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Research Papers

Energy Dissipation in Normal Elastoplastic Impact Between Two Spheres

[+] Author and Article Information
Yanchen Du

School of Medical Instrument and Food Engineering, University of Shanghai for Science and Technology, Shanghai 200093, China

Shulin Wang

School of Energy and Power Engineering, University of Shanghai for Science and Technology, Shanghai 200093, China

J. Appl. Mech. 76(6), 061010 (Jul 23, 2009) (8 pages) doi:10.1115/1.3130801 History: Received March 03, 2008; Revised March 23, 2009; Published July 23, 2009

Elastoplastic deformation occurs widely in engineering impact. Although many empirical solutions of elastoplastic impact between two spheres have been obtained, the analytical solution, verified by means of other methods, to the impact model has not been put forward. This paper proposes a dynamic pattern of elastoplastic impact for two spheres with low relative velocity, in which three stages are introduced and elastic and plastic regions are both considered. Finite element analyses with various parameters are carried out to validate the above model. The numerical results prove to agree with the theoretical predictions very well. Based on this model, the dissipation nature of elastoplastic impact are then analyzed, and the conclusion can be drawn that materials with lower yield strength, higher elastic modulus, and higher mass density have better attenuation and dissipation effects. The study provides a basis to predict the particle impact damping containing plastic deformation and to model the impact damped vibration system enrolling microparticles as a damping agent.

Copyright © 2009 by American Society of Mechanical Engineers
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References

Figures

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Figure 1

Schematic of elastoplastic impact between two spheres

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Figure 2

Schematic of mesh seed parameters

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Figure 3

Schematic of element partition result

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Figure 4

Curve of relative deformation and impact time in impact process; vi−=20 mm/s, vj−=−5 mm/s, and Ri=Rj=2.5 mm

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Figure 5

Velocity of sphere i after impact between identical spheres

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Figure 6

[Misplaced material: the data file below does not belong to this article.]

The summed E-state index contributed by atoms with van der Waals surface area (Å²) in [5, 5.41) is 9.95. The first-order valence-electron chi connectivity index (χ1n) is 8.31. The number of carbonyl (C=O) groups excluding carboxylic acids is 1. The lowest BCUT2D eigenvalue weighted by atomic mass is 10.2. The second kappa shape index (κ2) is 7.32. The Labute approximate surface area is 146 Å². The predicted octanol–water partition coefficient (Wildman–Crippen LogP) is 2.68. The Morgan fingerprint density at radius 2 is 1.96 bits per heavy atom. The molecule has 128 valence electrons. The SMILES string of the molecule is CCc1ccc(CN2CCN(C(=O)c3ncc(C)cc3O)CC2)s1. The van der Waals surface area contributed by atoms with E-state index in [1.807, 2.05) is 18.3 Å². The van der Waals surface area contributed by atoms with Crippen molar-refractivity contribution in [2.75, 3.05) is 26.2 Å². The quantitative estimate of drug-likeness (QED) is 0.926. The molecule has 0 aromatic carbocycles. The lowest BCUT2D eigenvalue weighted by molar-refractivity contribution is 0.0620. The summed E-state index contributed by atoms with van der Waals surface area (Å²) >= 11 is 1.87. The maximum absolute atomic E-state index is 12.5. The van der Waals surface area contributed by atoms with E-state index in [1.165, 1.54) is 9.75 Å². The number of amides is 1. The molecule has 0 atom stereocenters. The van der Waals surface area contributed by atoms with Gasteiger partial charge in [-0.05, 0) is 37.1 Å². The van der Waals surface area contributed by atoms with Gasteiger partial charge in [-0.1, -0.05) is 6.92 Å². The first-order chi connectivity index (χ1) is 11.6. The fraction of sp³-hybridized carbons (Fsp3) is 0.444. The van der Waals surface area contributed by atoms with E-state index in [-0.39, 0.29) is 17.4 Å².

Velocity of sphere j after impact between identical spheres

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Figure 7

Loss factor in impact between identical spheres

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Figure 8

Effective coefficient of restitution in impact between different material spheres

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Figure 9

Velocity of sphere i after impact between different material spheres

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Figure 10

Velocity of sphere j after impact between different material spheres

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Figure 11

Loss factor in impact between different material spheres

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Figure 12

Velocity of sphere i after impact between different radius spheres

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Figure 13

Velocity of sphere j after impact between different radius spheres

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Figure 14

Loss factor in impact between different radius spheres

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Figure 15

Loss factor with different impact velocity groups: Ri=Rj=2.5 mm, Ei=Ej=210 GPa, νi=νj=0.25, and σyi=σyj=210 MPa

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Figure 16

Loss factor with different material parameters: σyi=σyj=50–400 MPa at interval of 50 MPa, Ri=Rj=2.5 mm, vi−=−vj−=20 mm/s, and νi=νj=0.25

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Figure 17

Loss factor with different mass densities: vi−=20 mm/s, Ri=Rj=2.5 mm, Ei=Ej=210 GPa, νi=νj=0.25, and σyi=σyj=210 MPa

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